HC Deb 26 February 1963 vol 672 cc1078-9
Q2. Mr. Gresham Cooke

asked the Prime Minister in which Departments the Parliamentary Secretary, or equivalent, ranks below the Permanent Secretary.

The Prime Minister

None, Sir. A Parliamentary Secretary is directly responsible to his Minister.

Mr. Gresham Cooke

Could it be made absolutely clear that a Parliamentary Secretary, who is a Member of this honourable House, does, in fact, deputise for the Minister and ranks next to him? Owing to the title of "Parliamentary Secretary" and the inferior salary he earns there is a certain amount of confusion in the public mind about him not being absolutely next to the Minister?

The Prime Minister

I think that there have been Questions asked on this subject before. I think, also, That this is a matter which is now very clear and it is, of course, true that the Parliamentary Secretary is a Minister; not a Minister of the Crown under the constitution because he is not appointed by the Queen. There are a few Departments where it has been the practice to print "Permanent Secretary" after the Minister, and I hope to take steps to make all the Departments follow a uniform practice.

Mr. Dugdale

Can the right hon. Gentleman say whether it is still the custom in the Admiralty for the Chair to be taken when the First Lord is absent by the First Sea Lord and not by the Civil Lord or the Parliamentary Secretary?

The Prime Minister

Yes, Sir. I think that that is the case.

Hon. Members


The Prime Minister

It is a matter of custom. It always has been so.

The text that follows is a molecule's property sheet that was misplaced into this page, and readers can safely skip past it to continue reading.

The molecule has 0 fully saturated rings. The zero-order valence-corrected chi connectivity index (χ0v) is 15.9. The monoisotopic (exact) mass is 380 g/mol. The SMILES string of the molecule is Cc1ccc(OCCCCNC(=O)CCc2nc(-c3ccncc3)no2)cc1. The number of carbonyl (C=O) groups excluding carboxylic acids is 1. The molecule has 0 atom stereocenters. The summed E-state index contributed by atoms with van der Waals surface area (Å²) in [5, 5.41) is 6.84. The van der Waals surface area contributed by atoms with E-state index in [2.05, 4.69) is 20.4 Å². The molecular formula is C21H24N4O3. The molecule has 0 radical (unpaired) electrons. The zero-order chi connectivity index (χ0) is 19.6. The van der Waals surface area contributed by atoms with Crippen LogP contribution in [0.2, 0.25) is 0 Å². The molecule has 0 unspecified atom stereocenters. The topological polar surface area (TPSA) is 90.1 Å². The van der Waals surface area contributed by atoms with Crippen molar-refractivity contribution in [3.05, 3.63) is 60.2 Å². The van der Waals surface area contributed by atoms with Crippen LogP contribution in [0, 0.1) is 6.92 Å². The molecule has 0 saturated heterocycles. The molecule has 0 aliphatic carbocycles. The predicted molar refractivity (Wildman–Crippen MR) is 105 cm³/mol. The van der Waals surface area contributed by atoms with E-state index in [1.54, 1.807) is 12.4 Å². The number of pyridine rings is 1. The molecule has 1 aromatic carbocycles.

Mr. Manuel

It is a bad custom.

Sir W. Teeling

In view of the fact that both in the Colonial Office and the Commonwealth Office the Minister of State is in the other place and that on many occasions the Secretary of State for Commonwealth Relations and Secretary of State for the Colonies and the Ministers of State are constantly abroad, is it not clear that the Under-Secretary in each case is entirely responsible?

The Prime Minister

Constitutionally, of course, the Parliamentary Secretary, theoretically, cannot give orders to the Permanent Secretary. If there were some division of opinion, then that must be resolved only by the Minister. Apart from that, he normally deputises for the Minister.

Mr. H. Wilson

While most Ministers lay down rules as to the functions of the Parliamentary Secretaries, would the Prime Minister make it clear that in cases where the Minister is abroad or is ill the Parliamentary Secretaries are, in fact, Ministerially in charge of the office, save only for the normal position that where a Cabinet post is involved another Cabinet Minister is designated as the individual responsible for bringing their cases before the Cabinet?

The Prime Minister

That is the normal practice but, as the right hon. Member knows, constitutionally the Permanent Secretary is responsible for the organisation and discipline of his Department and he has the right for any question to be settled by the Minister in charge of his Department.